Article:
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Nerve Compression

When a nerve becomes compressed, pain may radiate along the path of the nerve or be felt at the site where the nerve senses its signals.  There may often be no pain at the site of the compression itself.  Mild compression leads to an ache that worsens with compression until the nerve becomes non functional causing tingling, numbness, or loss of strength.    
 

Common Causes   •   •   •   •   •   •   •   •   •   •   •   •   •

The most common form of nerve entrapment is Carpel Tunnel Syndrome.   Spine and pelvic muscles are the most common culprits in terms of nerve entrapment associated with posture. Exaggerated spinal curves may cause disc herniation, causing the nerve exiting the spine to be trapped between the spinal processes.  

Sciatica pain can be caused by the Sciatic nerve being trapped where it exits the spine (as described above) or it can be trapped between or within the deep postural muscles.  Sciatica is frequently caused by nerve entrapment in the Piriformis muscle.  Loss of sensation to the sole of the foot (plantar neuropathy) is frequently caused by nerve compression below the Medial Malleolus (the bump on the inside ankle).  When the foot hyperpronates the pressure on the nerve increases.  The vessel (Planter artery) that feeds blood to the sole of the foot is located next to this nerve.  People with diabetes frequently experience serious side effects aggravated by hyperpronation.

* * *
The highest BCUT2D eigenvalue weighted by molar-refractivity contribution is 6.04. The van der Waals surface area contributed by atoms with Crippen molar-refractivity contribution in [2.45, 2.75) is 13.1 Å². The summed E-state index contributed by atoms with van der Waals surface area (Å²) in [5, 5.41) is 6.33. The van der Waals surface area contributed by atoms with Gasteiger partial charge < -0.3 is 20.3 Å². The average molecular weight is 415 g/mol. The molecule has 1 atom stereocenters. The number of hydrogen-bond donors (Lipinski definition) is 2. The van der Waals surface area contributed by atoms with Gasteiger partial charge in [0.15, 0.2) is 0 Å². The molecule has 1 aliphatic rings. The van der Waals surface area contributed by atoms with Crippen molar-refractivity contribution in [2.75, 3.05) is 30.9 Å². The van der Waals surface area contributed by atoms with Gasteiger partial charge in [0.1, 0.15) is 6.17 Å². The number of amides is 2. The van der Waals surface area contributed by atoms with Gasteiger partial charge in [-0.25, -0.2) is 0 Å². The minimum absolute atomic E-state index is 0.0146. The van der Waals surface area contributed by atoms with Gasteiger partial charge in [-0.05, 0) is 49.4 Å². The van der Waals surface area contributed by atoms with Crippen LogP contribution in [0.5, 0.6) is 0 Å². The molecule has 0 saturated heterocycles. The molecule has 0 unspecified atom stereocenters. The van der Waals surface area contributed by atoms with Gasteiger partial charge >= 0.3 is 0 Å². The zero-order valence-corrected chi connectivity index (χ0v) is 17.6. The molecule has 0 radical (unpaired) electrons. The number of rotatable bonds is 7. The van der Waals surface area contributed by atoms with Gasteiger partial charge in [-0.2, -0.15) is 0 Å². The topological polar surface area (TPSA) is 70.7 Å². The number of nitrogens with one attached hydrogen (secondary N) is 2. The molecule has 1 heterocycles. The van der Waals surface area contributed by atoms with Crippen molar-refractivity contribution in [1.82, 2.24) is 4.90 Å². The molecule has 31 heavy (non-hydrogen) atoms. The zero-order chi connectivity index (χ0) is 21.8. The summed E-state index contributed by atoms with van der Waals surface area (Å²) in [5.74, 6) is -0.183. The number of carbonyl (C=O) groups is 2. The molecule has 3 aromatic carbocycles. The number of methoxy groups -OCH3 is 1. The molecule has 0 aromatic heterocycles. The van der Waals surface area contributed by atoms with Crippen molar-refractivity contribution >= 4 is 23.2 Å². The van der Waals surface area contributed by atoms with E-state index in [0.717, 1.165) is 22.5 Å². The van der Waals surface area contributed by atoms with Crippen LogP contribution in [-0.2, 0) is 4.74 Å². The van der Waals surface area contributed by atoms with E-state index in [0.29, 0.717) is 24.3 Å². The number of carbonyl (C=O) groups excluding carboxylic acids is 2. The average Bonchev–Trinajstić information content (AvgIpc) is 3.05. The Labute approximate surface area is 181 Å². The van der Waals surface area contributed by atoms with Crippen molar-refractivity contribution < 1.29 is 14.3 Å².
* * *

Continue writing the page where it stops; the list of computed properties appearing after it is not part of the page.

How to eliminate the pain

The best way to avoid nerve compression is to maintain optimal back health and proper spinal curves (Lordosis and Kyfosis).  Optimal spinal curves depend on a level pelvis and a proper pelvic anterior/posterior rotation.  The pelvic angles are strongly influenced by the foot foundation.  Hyperpronation causes one leg to become functionally short which un-levels the pelvis, and internal rotation of the legs causes the pelvis to rotate forward.  Both of these actions distort the spine.  Consequently, controlling hyperpronation has a significant impact on nerve compression in the spine as well as the deep muscles of the pelvis.  Because hyperpronation causes direct pressure on the nerve and blood vessels on the inside of your feet, reducing hyperpronation is helpful for controlling diabetic plantar neuropathy and improving blood flow to the soles of your feet.